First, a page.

· Insights

The new normal isn’t working – what now?

Workforce disruption isn’t slowing, and it’s causing friction between employers and workers. Many UK employers with investments in brick-and-mortar locations are encouraging a full or partial return to the office to promote in-person collaboration.

But the pandemic fundamentally shifted how work gets done, and many workers are calling for greater flexibility, loudly – 30,000 Amazon employees recently signed a petition opposing a return-to-office order.

This tension was also reflected in the Kelly 2023 Global Re:work Report – which examines  workforce insights from senior leaders and talent across several areas of workplace satisfaction.

Shockingly, 41% of UK workers said they were doing the bare minimum their role requires, while 40% admit they don’t have a satisfactory work-life balance (compared to 37% globally).

And it’s not just employees who are feeling unsettled; 63% of UK executives reported poor performance in workforce capability, and 42% of global leaders say they are failing to unlock the full potential of their workforce.

The new normal doesn’t feel like it’s working for talent or employers, so where do we go from here? Workforce Resilience Leaders could hold the answer.

Our global survey identified a small group of organisations, workforce resilience leaders, who are enjoying impressive business performance, employee productivity, and customer satisfaction.

The report also spotlights three ways they’re do things differently. By focusing on these pillars, it can help organisations attract and retain the best talent despite a challenging work landscape.

Pillar One: Workforce Agility

The need to flex a workforce – tapping into specific skills and quickly reassigning employees according to need – has never been more important.

Hiring freezes and budget cuts mean that leaders need to think more innovatively when it comes to leveraging the skills they have.

Less than half of executives (47%) believe their workforce is resilient, and this lack of resilience is having a major impact on their business, but contingent workers are crucial to injecting the flexibility they need.

Approximately 61% of workforce resilience leaders have a fully developed strategy for contingent talent vs 32% of other organisations, and helping them outperform their competition.


Pillar Two: Diversity, Equity, and Inclusion

Nearly a quarter of UK executives (24%) said their business was poor on DEI (diversity, equity, and inclusion) directly impacting their ability to attract and retain talent.

Organisations which ignore DEI may miss out on or push away skilled workers. Almost 40% of workers in the UK told us that they do not feel a sense of belonging to their organisation (compared to 36% of workers worldwide).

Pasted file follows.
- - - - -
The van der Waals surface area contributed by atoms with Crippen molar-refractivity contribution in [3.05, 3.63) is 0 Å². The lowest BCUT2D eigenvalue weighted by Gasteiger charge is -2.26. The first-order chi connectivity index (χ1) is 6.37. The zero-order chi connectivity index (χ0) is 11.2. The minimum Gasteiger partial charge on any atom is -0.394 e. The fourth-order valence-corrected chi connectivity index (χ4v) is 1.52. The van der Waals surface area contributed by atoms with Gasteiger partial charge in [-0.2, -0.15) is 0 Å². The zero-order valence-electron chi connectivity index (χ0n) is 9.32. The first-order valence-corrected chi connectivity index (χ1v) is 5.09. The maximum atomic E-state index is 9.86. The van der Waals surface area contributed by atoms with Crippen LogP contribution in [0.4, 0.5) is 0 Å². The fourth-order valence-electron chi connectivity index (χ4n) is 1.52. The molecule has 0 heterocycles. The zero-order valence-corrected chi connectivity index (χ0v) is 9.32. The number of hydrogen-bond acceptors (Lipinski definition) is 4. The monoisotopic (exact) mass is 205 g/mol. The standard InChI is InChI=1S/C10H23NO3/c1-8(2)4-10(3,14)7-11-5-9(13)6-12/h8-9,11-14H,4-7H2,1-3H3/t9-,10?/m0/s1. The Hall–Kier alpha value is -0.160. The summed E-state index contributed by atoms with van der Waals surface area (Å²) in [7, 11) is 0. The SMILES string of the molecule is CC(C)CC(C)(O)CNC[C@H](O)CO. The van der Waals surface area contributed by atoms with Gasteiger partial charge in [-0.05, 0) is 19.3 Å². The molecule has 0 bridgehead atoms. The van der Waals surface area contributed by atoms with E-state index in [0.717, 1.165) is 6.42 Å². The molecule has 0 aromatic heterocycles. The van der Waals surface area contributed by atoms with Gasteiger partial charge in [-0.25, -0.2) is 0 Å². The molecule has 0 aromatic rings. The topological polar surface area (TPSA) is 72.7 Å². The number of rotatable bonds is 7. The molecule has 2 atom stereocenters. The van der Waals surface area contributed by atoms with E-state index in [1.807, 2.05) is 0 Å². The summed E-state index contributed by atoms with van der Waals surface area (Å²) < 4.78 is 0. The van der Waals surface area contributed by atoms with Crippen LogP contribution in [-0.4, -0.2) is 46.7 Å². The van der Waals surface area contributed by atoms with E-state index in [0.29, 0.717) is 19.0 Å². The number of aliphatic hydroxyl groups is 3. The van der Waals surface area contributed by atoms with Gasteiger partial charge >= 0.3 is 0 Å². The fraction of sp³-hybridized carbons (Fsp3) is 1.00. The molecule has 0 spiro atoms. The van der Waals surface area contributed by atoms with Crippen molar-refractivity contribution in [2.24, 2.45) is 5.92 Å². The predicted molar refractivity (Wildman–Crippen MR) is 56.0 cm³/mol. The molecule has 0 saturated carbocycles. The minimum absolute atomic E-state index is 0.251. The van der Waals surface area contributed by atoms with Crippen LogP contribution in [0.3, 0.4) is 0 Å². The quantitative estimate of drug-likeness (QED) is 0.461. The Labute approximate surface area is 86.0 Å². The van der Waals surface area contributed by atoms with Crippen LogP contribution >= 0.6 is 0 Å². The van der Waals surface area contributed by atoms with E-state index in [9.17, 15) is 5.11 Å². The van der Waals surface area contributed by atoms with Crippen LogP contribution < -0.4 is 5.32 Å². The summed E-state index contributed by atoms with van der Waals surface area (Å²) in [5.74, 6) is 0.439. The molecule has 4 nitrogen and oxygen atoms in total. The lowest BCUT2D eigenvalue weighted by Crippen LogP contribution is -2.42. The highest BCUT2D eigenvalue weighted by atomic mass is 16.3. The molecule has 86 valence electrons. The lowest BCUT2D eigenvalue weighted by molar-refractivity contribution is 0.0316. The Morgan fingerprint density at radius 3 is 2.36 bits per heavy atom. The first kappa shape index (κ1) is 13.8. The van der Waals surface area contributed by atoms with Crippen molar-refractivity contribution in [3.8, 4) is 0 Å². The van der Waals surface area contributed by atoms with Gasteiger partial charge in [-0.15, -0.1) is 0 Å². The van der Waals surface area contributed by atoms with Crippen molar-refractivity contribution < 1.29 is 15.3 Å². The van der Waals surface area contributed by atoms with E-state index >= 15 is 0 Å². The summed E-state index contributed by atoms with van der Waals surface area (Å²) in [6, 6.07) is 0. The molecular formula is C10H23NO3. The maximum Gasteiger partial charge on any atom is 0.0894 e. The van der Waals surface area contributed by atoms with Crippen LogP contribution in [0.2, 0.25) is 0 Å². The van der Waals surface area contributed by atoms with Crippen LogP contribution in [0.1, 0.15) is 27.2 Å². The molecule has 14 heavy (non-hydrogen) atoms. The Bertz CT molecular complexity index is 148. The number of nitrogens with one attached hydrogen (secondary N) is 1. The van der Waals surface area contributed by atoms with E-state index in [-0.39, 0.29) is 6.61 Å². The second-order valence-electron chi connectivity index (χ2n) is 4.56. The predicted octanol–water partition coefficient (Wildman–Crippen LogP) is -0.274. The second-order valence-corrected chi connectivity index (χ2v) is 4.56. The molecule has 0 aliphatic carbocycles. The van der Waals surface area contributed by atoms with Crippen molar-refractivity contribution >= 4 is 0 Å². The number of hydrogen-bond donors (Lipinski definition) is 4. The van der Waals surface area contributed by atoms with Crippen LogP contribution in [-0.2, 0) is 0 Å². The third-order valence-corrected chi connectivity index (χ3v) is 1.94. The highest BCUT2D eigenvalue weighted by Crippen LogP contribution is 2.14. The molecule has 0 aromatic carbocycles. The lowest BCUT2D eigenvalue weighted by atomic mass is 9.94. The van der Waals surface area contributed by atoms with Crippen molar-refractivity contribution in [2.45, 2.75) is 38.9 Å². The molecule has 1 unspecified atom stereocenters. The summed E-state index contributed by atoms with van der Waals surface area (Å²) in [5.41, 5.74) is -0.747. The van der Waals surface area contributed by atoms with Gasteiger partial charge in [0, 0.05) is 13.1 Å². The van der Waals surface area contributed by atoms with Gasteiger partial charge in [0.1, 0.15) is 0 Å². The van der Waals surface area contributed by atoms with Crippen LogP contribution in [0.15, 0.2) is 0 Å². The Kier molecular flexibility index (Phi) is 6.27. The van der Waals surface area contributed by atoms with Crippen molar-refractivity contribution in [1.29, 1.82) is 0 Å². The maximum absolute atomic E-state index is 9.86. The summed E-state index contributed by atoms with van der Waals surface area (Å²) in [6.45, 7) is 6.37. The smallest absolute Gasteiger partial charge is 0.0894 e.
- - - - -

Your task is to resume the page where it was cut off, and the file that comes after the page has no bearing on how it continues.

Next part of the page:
It’s also important to note that remote and flexible working can be crucial to increasing diverse voices and experiences inside an organisation.

Workers with disabilities or care responsibilities may be unable to engage in work without flexible accommodations. By extending how people connect with work, leaders can reach a wider pool of talent.  

Pillar Three: Workforce Capability  

In a competitive skills market, it’s vital to shape a workforce with the right skills blend. This means investing in training to ensure a business can meet its strategic goals.

Despite this, just 24% of UK executives say addressing the skills gap is a high priority for their leadership teams, but this could be a severe misstep. 75% of workforce resilience leaders have implemented accelerated training programmes to upskill talent.

This commitment to development ensures workforce resilience leaders can effectively leverage skills inside their business. Skills development also plays a significant role in retention. One third (33%) of the UK workers we surveyed are likely to leave their job in the next 12 months, and 34% point to lack of skills development as the cause (it was the highest reason for a potential exit along with poor work-life balance).

There’s no simple way to create a world of work that works for everyone, but a rigid approach is unlikely to succeed. Every person inside a business – including leaders and executives – is a worker, and creating an environment where people feel engaged, supported, and developed is crucial, whatever the external pressures.

Talking and listening is often the first step – who are your people, how do they want to work, how can you meet them where they are? Visible action is also key – building a culture where leaders are visibly doing the right thing can make your organisation a sought-after destination for the best talent.  


Adelle Harrington is vice president EMEA at KellyOCG